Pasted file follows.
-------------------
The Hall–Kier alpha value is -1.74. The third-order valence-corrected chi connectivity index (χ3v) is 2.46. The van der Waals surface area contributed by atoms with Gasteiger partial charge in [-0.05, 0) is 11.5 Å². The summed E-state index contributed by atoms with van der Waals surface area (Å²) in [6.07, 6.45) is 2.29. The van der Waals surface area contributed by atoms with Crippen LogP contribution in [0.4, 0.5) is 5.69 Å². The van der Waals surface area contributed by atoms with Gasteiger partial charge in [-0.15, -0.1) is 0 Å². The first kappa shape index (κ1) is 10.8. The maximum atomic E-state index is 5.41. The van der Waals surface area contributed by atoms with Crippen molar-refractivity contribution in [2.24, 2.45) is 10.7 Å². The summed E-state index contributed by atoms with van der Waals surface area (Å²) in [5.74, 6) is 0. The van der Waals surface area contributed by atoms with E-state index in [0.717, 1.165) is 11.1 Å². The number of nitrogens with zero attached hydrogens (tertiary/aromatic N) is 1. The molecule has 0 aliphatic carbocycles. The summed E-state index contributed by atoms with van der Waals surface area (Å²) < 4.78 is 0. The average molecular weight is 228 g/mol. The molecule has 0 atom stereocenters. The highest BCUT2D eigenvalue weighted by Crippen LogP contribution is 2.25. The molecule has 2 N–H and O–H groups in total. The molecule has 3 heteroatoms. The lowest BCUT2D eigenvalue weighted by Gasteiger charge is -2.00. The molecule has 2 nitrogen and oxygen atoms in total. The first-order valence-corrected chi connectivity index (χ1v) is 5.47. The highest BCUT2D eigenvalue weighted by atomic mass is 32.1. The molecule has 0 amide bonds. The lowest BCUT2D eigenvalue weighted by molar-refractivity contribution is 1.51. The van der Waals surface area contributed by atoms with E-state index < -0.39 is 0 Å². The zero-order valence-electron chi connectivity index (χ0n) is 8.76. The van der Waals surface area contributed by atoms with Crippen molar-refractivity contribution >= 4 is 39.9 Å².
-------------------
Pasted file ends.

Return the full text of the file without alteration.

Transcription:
The Hall–Kier alpha value is -1.74. The third-order valence-corrected chi connectivity index (χ3v) is 2.46. The van der Waals surface area contributed by atoms with Gasteiger partial charge in [-0.05, 0) is 11.5 Å². The summed E-state index contributed by atoms with van der Waals surface area (Å²) in [6.07, 6.45) is 2.29. The van der Waals surface area contributed by atoms with Crippen LogP contribution in [0.4, 0.5) is 5.69 Å². The van der Waals surface area contributed by atoms with Gasteiger partial charge in [-0.15, -0.1) is 0 Å². The first kappa shape index (κ1) is 10.8. The maximum atomic E-state index is 5.41. The van der Waals surface area contributed by atoms with Crippen molar-refractivity contribution in [2.24, 2.45) is 10.7 Å². The summed E-state index contributed by atoms with van der Waals surface area (Å²) in [5.74, 6) is 0. The van der Waals surface area contributed by atoms with E-state index in [0.717, 1.165) is 11.1 Å². The number of nitrogens with zero attached hydrogens (tertiary/aromatic N) is 1. The molecule has 0 aliphatic carbocycles. The summed E-state index contributed by atoms with van der Waals surface area (Å²) < 4.78 is 0. The average molecular weight is 228 g/mol. The molecule has 0 atom stereocenters. The highest BCUT2D eigenvalue weighted by Crippen LogP contribution is 2.25. The molecule has 2 N–H and O–H groups in total. The molecule has 3 heteroatoms. The lowest BCUT2D eigenvalue weighted by Gasteiger charge is -2.00. The molecule has 2 nitrogen and oxygen atoms in total. The first-order valence-corrected chi connectivity index (χ1v) is 5.47. The highest BCUT2D eigenvalue weighted by atomic mass is 32.1. The molecule has 0 amide bonds. The lowest BCUT2D eigenvalue weighted by molar-refractivity contribution is 1.51. The van der Waals surface area contributed by atoms with E-state index < -0.39 is 0 Å². The zero-order valence-electron chi connectivity index (χ0n) is 8.76. The van der Waals surface area contributed by atoms with Crippen molar-refractivity contribution >= 4 is 39.9 Å².